Despite an excellent bowling performance (albeit on a helpful surface) Adams has plenty to think about ahead of the next game. Three games into the season he only has two top order batsmen who have more than a hundred runs to their name in total. Mark Ramprakash simply must find some form but de Bruyn too is under pressure, he has just 41 runs from his last four innings. Burns, Harinath and Spriegel will be on standby.

The cricket keeps on coming, there are just a few days before the next game against Durham begins though this outing hardly counts as taxing with so many rain breaks. A win, a loss and a draw does not represent the ideal start to the season, but neither is it a disaster. Adams and Co. will want to push on and push top opposition hard later this week.

Saturday, 21 April 2012

Captain Marvel sets up intriguing finish

If the London weather behaves itself tomorrow we could see a second nerve-jangling finish in seven days. Surrey ended the day 131-6 in their second innings, a lead of 152 runs after a frantic day's play.

Surrey began the day looking to add to their overnight total of 123, but the final three wickets only managed to add 17 runs. Meaker flashed at one from Alan Richardson to give him a sixth wicket, Ben Scott taking a superb one-handed catch to his left. Gareth Batty looked ill-at-ease at the crease, struggling to find any timing at all before he managed to crunch one through the covers. It was to be his last scoring shot though as two balls later he edged Lucas into the slips. Last man Dernbach saw off only one ball before offering Scott his second catch of the morning.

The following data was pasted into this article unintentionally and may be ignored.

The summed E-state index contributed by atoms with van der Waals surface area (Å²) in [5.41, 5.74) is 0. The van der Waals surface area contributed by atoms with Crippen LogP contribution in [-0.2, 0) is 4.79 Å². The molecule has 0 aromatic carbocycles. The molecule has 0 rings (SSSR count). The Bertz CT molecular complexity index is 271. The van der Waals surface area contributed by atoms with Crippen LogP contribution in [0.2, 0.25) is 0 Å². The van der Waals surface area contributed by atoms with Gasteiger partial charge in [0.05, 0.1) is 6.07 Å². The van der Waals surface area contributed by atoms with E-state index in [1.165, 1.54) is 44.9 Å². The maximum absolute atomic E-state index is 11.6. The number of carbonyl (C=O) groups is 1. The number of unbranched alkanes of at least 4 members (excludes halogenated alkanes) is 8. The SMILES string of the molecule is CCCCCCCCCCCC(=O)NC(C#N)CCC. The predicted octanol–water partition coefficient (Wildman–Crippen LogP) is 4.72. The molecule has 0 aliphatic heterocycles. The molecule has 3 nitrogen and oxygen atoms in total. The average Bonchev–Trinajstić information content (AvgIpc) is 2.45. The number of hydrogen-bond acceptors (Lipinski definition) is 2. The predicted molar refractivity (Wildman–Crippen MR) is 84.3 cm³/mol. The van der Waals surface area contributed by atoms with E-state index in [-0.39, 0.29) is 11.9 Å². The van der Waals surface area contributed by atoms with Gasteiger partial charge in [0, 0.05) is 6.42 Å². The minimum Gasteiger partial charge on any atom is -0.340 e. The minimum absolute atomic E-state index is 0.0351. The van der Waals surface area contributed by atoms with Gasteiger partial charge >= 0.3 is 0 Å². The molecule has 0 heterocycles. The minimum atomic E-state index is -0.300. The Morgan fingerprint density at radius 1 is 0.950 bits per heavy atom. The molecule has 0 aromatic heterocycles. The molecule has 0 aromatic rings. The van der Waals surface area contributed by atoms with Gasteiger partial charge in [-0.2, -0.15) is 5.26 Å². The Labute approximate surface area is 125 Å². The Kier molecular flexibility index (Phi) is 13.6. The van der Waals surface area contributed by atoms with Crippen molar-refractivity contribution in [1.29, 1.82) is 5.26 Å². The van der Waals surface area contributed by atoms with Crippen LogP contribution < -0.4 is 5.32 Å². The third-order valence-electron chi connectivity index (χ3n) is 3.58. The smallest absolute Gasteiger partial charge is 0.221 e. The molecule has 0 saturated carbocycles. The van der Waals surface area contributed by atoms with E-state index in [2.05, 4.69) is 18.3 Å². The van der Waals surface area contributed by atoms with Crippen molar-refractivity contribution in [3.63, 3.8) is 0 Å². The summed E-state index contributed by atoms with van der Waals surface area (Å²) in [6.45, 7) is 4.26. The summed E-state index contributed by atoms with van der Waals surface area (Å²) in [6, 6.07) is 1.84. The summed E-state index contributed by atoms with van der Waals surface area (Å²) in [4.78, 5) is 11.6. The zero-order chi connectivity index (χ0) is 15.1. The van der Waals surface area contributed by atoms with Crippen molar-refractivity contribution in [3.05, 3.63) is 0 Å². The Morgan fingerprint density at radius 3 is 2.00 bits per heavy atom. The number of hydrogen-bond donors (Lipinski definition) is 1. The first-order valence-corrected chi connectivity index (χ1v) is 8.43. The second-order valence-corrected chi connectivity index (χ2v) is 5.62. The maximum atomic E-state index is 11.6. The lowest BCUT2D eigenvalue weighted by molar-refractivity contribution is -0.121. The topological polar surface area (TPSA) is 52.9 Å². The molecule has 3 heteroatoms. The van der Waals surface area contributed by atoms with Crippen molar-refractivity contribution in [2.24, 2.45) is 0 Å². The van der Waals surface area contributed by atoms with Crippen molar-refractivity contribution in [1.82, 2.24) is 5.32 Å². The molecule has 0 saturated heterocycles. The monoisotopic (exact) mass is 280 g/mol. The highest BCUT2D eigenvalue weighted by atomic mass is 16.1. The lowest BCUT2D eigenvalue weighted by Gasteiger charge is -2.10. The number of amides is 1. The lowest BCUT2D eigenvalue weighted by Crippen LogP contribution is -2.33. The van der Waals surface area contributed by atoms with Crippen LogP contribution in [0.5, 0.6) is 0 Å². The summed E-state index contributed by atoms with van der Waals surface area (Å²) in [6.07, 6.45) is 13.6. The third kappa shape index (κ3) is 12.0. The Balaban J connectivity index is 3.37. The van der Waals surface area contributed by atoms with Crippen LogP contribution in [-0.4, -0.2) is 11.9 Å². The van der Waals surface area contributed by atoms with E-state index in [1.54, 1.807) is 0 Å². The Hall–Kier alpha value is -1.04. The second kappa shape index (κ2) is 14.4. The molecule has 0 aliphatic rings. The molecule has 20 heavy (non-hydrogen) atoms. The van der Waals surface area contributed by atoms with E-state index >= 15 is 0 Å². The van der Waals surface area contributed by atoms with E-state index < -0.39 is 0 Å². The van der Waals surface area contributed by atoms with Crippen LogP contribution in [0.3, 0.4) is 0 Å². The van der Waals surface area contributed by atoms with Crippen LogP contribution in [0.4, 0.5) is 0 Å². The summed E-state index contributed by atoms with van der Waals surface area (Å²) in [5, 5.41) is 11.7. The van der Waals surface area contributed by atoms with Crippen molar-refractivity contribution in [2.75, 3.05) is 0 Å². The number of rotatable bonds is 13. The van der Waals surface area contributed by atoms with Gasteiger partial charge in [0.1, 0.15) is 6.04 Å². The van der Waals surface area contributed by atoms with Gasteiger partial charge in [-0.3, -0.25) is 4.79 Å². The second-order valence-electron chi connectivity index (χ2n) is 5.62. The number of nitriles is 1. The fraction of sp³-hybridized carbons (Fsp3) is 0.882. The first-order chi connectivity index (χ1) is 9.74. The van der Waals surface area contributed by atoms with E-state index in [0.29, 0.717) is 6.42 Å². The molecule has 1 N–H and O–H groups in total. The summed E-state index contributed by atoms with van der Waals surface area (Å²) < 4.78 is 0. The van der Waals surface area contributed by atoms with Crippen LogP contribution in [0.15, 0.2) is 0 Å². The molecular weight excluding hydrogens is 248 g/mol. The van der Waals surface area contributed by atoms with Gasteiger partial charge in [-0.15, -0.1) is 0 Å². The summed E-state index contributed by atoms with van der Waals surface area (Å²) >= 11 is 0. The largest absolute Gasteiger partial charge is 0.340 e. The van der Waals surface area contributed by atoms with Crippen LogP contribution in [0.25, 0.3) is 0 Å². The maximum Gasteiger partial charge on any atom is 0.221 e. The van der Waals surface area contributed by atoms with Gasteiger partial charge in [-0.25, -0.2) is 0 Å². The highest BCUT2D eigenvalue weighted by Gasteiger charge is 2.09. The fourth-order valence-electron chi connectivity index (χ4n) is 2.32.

That meant Surrey's last 20 wickets had fallen for just 277 runs and we looked to be on the back foot. The Worcestershire reply began sedately, the first four overs producing only five runs. Jon Lewis then made the breakthrough in the fifth as Klinger aimed a pretty average shot at a good length ball which Lewis may have held back slightly. Zander de Bruyn was again given four new-ball overs and in them rarely presented the batsmen with any trouble.